Summer reading program highlights Missouri's bicentennial

By Mike Genet
The Examiner

For summer reading programs, many libraries and library systems across the state are paying tribute to Missouri’s bicentennial. Mid-Continent Public Library is asking participants to “Show Me!” a good regular reading habit. 

Before, Michael Willis, youth services specialist, explained, children were asked to read 250 minutes for a prize. This year, as library staff aimed to help build regular reading and encourage at least 20 minutes a day of reading, they decided to build the summer program around it. 

Michael Willis, youth services specialist for Mid-Continent Public Library, describes some of the recommended children's books for the library's summer reading program, which draws on Missouri's bicentennial this year.

“We used to ask people to log their minutes, but the best way is a daily habit,” Willis said. “It seems much more attainable” for children. 

Participants can track their progress online, through the Beanstack Tracker app or on a paper log available at all MCPL branches or online to download. Sign up at 

Every reader who reads for 20 minute a day for 20 days receives a free book and will be entered into a branch drawing for a four-pack of tickets from Science City, the Truman Presidential Library and Museum or the Kansas City Zoo. Another 20 days nets a second book and another chance in a prize drawing. For 60 total days, it’s a third book and a chance in a branch drawing for a Kindle Fire. Participants up to age 19 are eligible for prizes. 

Of course, those 20 minutes don't have to be consecutive, and Willis said it could be listening to audiobooks or, for the youngest readers, simply following the signs along the road or using an activity kit that can be picked up at library branches. Some virtual programs will also be incorporated for reading activities. 

Mid-Continent hosted a summer reading program last year even with branches closed for the pandemic, though participants weren’t able to browse the libraries for their prize books, and branches couldn’t host in-person programming. Instead, the library mailed out the reward books to children.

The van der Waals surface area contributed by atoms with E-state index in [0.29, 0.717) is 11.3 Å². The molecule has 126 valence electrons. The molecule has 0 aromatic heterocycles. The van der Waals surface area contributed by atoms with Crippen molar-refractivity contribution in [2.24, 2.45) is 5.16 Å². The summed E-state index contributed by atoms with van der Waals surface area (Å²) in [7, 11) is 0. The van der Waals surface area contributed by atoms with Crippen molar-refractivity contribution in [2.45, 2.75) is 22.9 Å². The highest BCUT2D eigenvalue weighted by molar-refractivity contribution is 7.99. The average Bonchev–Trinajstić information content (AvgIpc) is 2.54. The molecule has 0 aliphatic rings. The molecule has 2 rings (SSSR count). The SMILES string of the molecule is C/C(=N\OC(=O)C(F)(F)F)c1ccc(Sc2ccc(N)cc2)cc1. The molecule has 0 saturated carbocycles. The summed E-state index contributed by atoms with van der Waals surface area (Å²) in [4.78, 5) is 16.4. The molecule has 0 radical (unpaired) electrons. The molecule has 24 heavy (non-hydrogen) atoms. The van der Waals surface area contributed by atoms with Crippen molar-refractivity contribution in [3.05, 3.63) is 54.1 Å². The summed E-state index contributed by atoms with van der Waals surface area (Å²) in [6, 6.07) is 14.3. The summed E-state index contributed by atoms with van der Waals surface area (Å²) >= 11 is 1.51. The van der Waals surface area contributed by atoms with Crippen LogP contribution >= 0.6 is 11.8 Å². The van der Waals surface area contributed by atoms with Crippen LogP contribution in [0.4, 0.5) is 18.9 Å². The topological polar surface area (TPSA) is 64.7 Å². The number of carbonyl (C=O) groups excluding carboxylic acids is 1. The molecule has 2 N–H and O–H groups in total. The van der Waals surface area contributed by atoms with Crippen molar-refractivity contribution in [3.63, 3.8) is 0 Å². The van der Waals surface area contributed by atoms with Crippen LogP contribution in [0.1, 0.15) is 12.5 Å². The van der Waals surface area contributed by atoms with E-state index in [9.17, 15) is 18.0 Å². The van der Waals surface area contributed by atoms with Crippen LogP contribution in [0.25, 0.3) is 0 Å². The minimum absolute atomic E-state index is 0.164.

“We mailed out 20,000 books for prizes,” Willis said. “First time we did that.” 

Participation was noticeably smaller, he said, “But we got a lot of amazing feedback. There’s nothing better than getting mail when you’re 7 years old.” 

Still, Willis said, it will be better for children to browse the books. 

“Choosing their own books is the No. 1 indication if they will enjoy the selection,” he said. 

Mid-Continent has some Missouri-themed children’s books to offer for the program, such as stories about historical figures like Mark Twain or George Washington Carver. 

“We want them to have fun,” Willis said, “but it also helps prevent that summer slide of learning.” 

KCPL reopening

Kansas City Public Library will reopen nine of its 10 locations June 1. The Trails West branch in Independence, 11401 E. 23rd St., is under renovation and is to be closed until June 14. 

At all other locations, including the Sugar Creek Branch on Sterling Avenue, patrons can browse, retrieve holds and access the computers. Masks will still be required, food and drink are not permitted and meeting and study rooms are not yet available. 

KCPL’s summer reading program, “Homegrown Stories,” also begins June 1, and participants will be able to sign up at and track their progress through Beanstalk. Any participant, child or adult, who signs up receives a free book, and those who read five books will receive a beverage mug.